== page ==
New concepts often develop as a result of the exploration of other areas of research which use a completely different approach. It is particularly interesting for me, as a physician, to discuss issues with ecologists, for instance; they have a completely different take on things, including when it comes to population-based processes. Occasionally, we try to use this approach in human epidemiology, such as when we were dealing with the MERS virus. MERS represents a typical example of animal-to-human transmission. However, as far as its evolutionary biology is concerned, it is far more complex than a virus merely passing a simple species barrier. Most of the serious viral infections originally came from animals, including those typically seen in humans, such as measles and the common cold. In most cases, these came from other mammals. What we really need to know is: how long has it been since they changed their primary host? A wide range of views exist on the matter, which need to be further examined and defined. Paleovirology and paleoepidemiology represent brand new areas of interest in this regard, and both are bound to deliver some surprising insights.
Clearly it is precisely these new concepts that we need to develop in order to understand current epidemics?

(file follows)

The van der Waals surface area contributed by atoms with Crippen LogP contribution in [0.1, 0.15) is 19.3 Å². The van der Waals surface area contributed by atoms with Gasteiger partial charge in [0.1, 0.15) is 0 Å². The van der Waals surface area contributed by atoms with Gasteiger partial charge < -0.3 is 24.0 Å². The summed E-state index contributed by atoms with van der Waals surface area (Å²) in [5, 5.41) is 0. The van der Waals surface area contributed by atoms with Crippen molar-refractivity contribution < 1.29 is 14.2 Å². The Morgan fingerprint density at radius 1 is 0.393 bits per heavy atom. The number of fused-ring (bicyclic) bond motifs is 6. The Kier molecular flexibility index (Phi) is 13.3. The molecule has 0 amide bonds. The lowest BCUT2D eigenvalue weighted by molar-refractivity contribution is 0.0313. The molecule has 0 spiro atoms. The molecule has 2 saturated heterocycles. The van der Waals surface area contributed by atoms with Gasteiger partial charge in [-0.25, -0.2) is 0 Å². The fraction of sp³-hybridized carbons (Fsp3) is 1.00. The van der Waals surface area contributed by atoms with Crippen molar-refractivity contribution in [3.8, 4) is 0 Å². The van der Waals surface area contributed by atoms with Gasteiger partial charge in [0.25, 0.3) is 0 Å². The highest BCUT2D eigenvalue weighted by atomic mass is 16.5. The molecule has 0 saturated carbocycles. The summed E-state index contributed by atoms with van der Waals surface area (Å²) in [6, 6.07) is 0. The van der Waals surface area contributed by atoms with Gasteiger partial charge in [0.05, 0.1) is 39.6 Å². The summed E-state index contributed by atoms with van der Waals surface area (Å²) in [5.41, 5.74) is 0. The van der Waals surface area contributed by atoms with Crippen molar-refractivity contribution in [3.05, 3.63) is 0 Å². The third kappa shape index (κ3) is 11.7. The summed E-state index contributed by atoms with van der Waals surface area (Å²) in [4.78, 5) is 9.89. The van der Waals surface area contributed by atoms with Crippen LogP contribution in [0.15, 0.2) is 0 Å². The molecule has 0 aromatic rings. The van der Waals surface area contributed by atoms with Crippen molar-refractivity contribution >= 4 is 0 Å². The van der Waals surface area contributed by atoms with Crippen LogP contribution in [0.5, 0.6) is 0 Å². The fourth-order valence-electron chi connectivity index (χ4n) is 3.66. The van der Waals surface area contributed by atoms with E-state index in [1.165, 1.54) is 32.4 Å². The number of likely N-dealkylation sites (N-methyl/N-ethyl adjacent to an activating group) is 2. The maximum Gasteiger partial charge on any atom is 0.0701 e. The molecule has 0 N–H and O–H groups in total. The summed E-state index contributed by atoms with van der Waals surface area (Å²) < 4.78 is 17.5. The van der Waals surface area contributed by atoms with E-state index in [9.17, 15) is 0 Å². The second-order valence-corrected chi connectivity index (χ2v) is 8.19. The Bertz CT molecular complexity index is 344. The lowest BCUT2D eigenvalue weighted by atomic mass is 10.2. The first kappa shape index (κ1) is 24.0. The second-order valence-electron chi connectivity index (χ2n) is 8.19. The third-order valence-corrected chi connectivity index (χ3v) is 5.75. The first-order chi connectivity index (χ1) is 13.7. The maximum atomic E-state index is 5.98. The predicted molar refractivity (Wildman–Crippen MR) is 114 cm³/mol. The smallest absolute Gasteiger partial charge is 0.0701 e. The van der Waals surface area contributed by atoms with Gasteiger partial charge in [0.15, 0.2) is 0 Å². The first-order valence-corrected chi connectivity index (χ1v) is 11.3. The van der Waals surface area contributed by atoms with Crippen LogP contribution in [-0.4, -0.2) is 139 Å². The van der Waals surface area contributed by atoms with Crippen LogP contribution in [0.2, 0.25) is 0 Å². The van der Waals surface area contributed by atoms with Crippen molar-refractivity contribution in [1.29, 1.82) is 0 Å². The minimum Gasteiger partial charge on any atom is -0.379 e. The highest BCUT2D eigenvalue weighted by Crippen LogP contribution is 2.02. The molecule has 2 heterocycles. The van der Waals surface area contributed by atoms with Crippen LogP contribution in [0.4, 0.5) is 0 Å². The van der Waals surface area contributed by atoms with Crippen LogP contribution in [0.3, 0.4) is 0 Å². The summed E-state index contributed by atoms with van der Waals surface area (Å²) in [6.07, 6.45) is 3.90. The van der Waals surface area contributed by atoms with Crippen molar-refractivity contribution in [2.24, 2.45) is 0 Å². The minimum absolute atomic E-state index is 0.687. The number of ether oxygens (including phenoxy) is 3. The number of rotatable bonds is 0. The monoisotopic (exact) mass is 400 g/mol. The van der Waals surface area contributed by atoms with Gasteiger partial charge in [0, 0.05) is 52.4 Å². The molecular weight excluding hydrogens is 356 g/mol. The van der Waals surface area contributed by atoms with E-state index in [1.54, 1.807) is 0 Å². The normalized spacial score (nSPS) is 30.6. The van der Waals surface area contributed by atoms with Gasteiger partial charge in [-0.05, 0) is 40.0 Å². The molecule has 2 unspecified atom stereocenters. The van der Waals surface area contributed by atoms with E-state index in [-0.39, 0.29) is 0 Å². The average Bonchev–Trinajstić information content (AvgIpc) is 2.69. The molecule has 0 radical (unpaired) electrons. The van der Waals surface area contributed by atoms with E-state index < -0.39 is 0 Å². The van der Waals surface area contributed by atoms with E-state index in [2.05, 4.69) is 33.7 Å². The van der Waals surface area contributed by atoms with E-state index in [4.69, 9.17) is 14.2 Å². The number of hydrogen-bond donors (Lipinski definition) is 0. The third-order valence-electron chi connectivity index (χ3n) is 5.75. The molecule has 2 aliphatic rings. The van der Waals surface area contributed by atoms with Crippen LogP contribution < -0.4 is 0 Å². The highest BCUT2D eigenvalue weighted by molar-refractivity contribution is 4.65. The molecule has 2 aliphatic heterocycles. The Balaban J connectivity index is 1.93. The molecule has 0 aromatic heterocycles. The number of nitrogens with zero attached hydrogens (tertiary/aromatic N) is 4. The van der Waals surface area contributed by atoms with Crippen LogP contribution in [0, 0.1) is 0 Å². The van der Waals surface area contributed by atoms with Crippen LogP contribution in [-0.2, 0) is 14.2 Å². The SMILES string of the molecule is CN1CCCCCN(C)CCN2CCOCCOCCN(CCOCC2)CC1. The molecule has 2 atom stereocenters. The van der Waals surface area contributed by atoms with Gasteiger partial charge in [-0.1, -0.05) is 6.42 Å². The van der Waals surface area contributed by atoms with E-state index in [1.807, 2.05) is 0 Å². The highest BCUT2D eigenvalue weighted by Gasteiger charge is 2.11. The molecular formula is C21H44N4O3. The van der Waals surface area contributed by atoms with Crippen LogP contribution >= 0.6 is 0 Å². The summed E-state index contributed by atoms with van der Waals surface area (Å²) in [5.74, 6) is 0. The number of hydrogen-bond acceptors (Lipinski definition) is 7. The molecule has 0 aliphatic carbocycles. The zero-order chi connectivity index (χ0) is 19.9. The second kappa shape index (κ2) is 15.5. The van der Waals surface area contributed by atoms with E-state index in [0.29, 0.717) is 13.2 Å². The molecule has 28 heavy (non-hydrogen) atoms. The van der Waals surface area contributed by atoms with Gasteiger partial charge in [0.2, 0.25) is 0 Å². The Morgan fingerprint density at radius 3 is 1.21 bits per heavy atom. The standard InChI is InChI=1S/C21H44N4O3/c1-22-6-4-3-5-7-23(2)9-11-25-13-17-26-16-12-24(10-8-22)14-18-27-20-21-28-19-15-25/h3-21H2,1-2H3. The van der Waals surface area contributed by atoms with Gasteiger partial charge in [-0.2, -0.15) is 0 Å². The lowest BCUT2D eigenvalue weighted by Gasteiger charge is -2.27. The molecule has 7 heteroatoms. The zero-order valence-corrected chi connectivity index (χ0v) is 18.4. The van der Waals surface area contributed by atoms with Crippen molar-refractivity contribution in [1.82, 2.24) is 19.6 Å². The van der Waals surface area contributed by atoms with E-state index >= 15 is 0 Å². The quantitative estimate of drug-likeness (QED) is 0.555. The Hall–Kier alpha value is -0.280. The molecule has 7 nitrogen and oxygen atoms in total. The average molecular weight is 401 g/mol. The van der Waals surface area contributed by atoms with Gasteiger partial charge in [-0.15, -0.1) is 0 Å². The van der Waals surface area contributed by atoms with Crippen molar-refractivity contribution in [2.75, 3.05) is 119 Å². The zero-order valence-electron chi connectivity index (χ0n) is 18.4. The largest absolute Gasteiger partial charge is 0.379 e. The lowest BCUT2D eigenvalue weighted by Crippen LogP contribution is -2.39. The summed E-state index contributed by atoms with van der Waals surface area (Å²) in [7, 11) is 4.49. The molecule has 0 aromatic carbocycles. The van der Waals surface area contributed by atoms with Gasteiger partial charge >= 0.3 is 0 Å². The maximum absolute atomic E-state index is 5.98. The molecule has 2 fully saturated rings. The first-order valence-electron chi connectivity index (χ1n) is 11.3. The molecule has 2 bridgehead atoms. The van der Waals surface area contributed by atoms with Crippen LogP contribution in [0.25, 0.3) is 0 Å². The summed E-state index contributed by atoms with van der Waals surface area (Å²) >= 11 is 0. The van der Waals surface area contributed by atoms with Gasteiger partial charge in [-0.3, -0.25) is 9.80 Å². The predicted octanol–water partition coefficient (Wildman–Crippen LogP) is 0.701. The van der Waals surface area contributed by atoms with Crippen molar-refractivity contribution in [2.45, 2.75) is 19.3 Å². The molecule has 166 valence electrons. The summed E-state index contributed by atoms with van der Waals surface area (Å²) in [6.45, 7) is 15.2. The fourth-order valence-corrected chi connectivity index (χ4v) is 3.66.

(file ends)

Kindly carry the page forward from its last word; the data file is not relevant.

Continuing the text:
That is correct. Take the MERS virus, which continues to circulate in the Arab world. It was discovered in 2012, with our involvement, but has probably been around for much longer. It did not suddenly appear out of nowhere. What we know so far is: the virus affects camels, and is found wherever camels are bred, from Africa to India. Every so often, the virus will infect a person and cause a devastating outbreak – approximately 30 percent of infected persons will die. These events are referred to as spillover events, i.e. they refer to infections that spill over from animals to humans. The most important question, and one which absolutely needs to be asked, is: how many more attempts will it take for the virus to adapt to humans so well that outbreaks will no longer be self-limiting, consisting of just three to four transmissions before they stop? We do not really know how many mutations a virus of this kind has to undergo in order to become a human virus, in order to switch hosts permanently. In the case of a respiratory virus such as MERS, the inevitable result of this development would be a pandemic with a large number of victims. We are not yet in a position to predict the future, but we are working on methods that will allow us to gain better insights. It can also be helpful to have a look into the past. Recently, we discovered that one of the viruses responsible for the common cold came from the same source as the MERS virus, namely from camels. It had to undergo different stages of adaptation along the way, a development we can reproduce in the lab (see illustration below). What MERS is trying to do at each new spillover event, and what this particular virus has already done, is spread throughout the global population, most likely as the result of a pandemic. Is it possible that this pandemic was recorded somehow, in spite of the fact that nobody knew the identity of the infectious agent? It would be fantastic if we could determine through testing which infectious agents were responsible for triggering the pandemics of the past. We could then use this information to determine just how frequently the human population “catches” a new virus. Unfortunately, we are still very much at the beginning of this process. Growth of a human common cold virus in cultured cells (virus = green color, cell nucleus = blue color). Depicted next to it, the unadapted precursor virus seen in camels. According to laboratory tests looking at functional differences, the unadapted camel virus showed a good level of replication inside human cells, but showed limited capacity for transmission out of infected cells (from Corman et al., PNAS 2016*).